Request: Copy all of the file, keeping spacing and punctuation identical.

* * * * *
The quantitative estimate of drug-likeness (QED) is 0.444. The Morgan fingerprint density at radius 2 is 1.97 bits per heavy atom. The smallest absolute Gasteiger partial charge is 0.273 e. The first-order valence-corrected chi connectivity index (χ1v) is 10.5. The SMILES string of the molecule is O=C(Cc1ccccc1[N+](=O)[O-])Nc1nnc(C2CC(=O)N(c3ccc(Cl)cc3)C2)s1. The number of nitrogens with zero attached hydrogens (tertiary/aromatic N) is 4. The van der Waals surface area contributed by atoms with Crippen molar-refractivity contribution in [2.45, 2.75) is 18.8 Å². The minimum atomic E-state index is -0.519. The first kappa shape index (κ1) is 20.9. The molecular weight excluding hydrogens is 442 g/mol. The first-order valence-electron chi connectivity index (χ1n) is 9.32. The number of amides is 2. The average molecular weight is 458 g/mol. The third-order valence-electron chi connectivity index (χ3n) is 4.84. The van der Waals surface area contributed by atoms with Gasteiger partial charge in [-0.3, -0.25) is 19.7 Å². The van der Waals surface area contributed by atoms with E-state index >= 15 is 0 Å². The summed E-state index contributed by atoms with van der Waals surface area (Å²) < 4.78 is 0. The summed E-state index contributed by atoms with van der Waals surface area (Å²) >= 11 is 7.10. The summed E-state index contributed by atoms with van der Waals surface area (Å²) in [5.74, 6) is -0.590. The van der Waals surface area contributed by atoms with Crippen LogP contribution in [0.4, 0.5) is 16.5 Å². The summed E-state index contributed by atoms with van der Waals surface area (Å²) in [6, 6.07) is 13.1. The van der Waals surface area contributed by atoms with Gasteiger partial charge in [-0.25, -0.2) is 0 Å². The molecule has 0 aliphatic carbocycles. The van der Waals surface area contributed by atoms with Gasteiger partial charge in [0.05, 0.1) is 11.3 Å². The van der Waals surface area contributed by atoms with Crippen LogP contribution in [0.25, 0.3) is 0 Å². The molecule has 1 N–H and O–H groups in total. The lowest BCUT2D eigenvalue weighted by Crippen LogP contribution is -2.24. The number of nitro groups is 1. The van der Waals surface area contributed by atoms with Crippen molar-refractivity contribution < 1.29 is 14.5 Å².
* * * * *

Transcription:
The quantitative estimate of drug-likeness (QED) is 0.444. The Morgan fingerprint density at radius 2 is 1.97 bits per heavy atom. The smallest absolute Gasteiger partial charge is 0.273 e. The first-order valence-corrected chi connectivity index (χ1v) is 10.5. The SMILES string of the molecule is O=C(Cc1ccccc1[N+](=O)[O-])Nc1nnc(C2CC(=O)N(c3ccc(Cl)cc3)C2)s1. The number of nitrogens with zero attached hydrogens (tertiary/aromatic N) is 4. The van der Waals surface area contributed by atoms with Crippen molar-refractivity contribution in [2.45, 2.75) is 18.8 Å². The minimum atomic E-state index is -0.519. The first kappa shape index (κ1) is 20.9. The molecular weight excluding hydrogens is 442 g/mol. The first-order valence-electron chi connectivity index (χ1n) is 9.32. The number of amides is 2. The average molecular weight is 458 g/mol. The third-order valence-electron chi connectivity index (χ3n) is 4.84. The van der Waals surface area contributed by atoms with Gasteiger partial charge in [-0.3, -0.25) is 19.7 Å². The van der Waals surface area contributed by atoms with E-state index >= 15 is 0 Å². The summed E-state index contributed by atoms with van der Waals surface area (Å²) < 4.78 is 0. The summed E-state index contributed by atoms with van der Waals surface area (Å²) >= 11 is 7.10. The summed E-state index contributed by atoms with van der Waals surface area (Å²) in [5.74, 6) is -0.590. The van der Waals surface area contributed by atoms with Crippen LogP contribution in [0.4, 0.5) is 16.5 Å². The summed E-state index contributed by atoms with van der Waals surface area (Å²) in [6, 6.07) is 13.1. The van der Waals surface area contributed by atoms with Gasteiger partial charge in [-0.25, -0.2) is 0 Å². The molecule has 0 aliphatic carbocycles. The van der Waals surface area contributed by atoms with Gasteiger partial charge in [0.05, 0.1) is 11.3 Å². The van der Waals surface area contributed by atoms with Crippen LogP contribution in [0.25, 0.3) is 0 Å². The molecule has 1 N–H and O–H groups in total. The lowest BCUT2D eigenvalue weighted by Crippen LogP contribution is -2.24. The number of nitro groups is 1. The van der Waals surface area contributed by atoms with Crippen molar-refractivity contribution < 1.29 is 14.5 Å².